When Lina discovered she was pregnant with another girl, she decided to terminate the pregnancy, after her husband grew increasingly violent over the prospect of having a fourth daughter instead of a boy.
The decision was one that has become relatively common in her native Albania and across the Balkans, where a dominant patriarchal culture has pushed many families to pin their hopes on a son.
“When my husband learned that our fourth baby would still be a girl and that I would not be able to give him a boy, he became so violent he almost killed me,” Lina, who used a pseudonym to hide her identity, told AFP through tears.
“I was ready to risk my life not to give birth to this baby,” the 40-year-old added.
She said she continues to suffer from genital lesions caused by the procedure, administered in unhygienic conditions three years ago.
By even the most modest estimates Albania is “missing” thousands of girls, following years of sex-selective abortions that led to the termination of pregnancies by families hoping for male children.
“When parents learn that the foetus is a girl, they choose, for various reasons, to abort rather than keep it,” Manuela Bello, the United Nations Population Fund (UNFPA) representative in Albania, told AFP.
“Over the past ten years 21,000 girls have been missing in Albania.”
For families that already have a daughter, roughly a quarter said they would choose to have an abortion rather than have another girl in the household, according to research compiled by the UN.
– ‘Social imbalance’ –
Between 2000 and 2020, Albania ranked fourth in the world for the size of its difference between births of girls and boys — with an average of 111 males born for every 100 girls, UN figures show.
An uptick in education has helped reduce the margin slightly in the past four years, including an awareness campaign by the UNFPA office in Albania.
Figures remain “higher than the biological average which is around 105 boy births for every 100 girls,” explained Arjan Gjonca, a professor specialising in demography at the London School of Economics and Political Science.
“But if the phenomenon persists and if there are no rapid legal measures… the consequences in the near future could lead to social imbalance,” warned Gjonca.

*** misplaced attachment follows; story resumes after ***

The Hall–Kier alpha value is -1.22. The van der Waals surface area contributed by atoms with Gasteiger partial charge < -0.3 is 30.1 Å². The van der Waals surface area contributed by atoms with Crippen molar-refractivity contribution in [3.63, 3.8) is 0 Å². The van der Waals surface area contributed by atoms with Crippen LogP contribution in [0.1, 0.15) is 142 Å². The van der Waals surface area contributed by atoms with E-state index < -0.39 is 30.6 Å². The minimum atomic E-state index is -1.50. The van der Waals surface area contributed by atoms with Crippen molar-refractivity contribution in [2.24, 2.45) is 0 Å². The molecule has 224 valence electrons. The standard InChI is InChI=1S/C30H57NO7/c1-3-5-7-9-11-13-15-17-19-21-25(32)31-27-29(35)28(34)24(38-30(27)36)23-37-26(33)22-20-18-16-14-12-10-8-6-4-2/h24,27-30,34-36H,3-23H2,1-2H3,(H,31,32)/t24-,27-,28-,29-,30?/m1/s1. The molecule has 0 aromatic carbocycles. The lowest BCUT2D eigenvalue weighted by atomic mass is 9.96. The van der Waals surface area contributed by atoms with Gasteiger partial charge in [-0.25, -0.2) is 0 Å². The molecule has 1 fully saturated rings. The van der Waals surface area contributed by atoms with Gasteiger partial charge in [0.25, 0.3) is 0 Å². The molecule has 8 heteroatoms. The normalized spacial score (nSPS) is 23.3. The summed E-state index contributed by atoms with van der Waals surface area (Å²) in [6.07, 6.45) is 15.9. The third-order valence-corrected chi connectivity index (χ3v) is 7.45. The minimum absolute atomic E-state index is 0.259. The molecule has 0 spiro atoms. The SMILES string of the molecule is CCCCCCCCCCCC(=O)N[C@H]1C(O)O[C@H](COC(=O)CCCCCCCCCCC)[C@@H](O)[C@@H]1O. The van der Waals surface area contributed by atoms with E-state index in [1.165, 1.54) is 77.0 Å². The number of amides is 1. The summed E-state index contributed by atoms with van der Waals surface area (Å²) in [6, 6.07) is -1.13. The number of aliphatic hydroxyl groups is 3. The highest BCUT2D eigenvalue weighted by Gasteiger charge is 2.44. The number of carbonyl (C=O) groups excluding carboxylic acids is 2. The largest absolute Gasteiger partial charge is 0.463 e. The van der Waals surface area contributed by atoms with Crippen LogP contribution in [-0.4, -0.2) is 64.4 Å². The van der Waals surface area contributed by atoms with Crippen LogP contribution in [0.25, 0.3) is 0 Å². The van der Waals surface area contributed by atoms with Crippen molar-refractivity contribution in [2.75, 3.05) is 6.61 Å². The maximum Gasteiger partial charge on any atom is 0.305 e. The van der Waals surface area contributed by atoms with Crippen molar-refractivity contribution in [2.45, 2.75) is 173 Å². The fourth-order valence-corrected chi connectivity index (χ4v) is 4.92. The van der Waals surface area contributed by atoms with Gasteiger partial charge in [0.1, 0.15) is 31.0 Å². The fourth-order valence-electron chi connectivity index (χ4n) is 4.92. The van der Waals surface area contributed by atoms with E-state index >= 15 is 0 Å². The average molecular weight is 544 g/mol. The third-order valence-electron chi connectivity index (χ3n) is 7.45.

Abortion is legal in Albania until the 12th week of pregnancy, with special permission from doctors needed for later-term terminations.
Terminations linked to prenatal gender screenings are illegal.
But the growing availability of a blood test which makes it easier to know the sex of a foetus much earlier means it is harder to stop the practice.
“It is increasingly difficult to prove that the pregnancy was interrupted because the foetus was a girl,” said Tirana-based gynaecologist Rubena Mosiu.
Women in Albania are increasingly turning to the simple test, which is available during the seventh week of pregnancy and can tell the baby’s gender with more than 90 percent accuracy.
Permission from a doctor is not required for the screening.
– ‘Bitter family history’-
Despite a rise in awareness, deep-seated values can be hard to overturn.
Across large swaths of the Balkans, a male child is believed to be “the pillar of the family”, while girls are seen as a “burden or a weaker sex in an aggressive society”, said Anila Hoxha, an investigative journalist and women rights activists from Tirana.
“There is a direct correlation between patriarchal social norms and the preference of sons over daughters,” said Maja Raicevic, who heads the Women’s Rights Center in the capital Podgorica.
Women’s subordinate role in the family, along with their economic dependence on men because many do not inherit property, only fuels greater levels of inequality.
In 2017, the centre launched a campaign called “#Unwanted”.
The programme aims to dispel basic patriarchal notions by calling on Montenegrins “to ask themselves what values are taught that makes one sex desirable, while another does not even have the right to be born”, explained Raicevic.
Often the biggest challenges come from tensions within the family.
Back in Albania, Maria — who spoke on condition of anonymity — said she confronted enormous pressure from her mother-in-law and brother-in-law after finding out she was pregnant with a baby girl.
“They were very unhappy,” she said during an interview with the UNFPA.
“My mother-in-law even offered to take me to have an abortion at the home of someone she knew who performs abortions in the old, risky ways,” she added.
But in the end, Maria refused to give into their pressure.
“I decided to keep the baby,” said Maria. “But I won’t tell my daughter about our bitter family history.”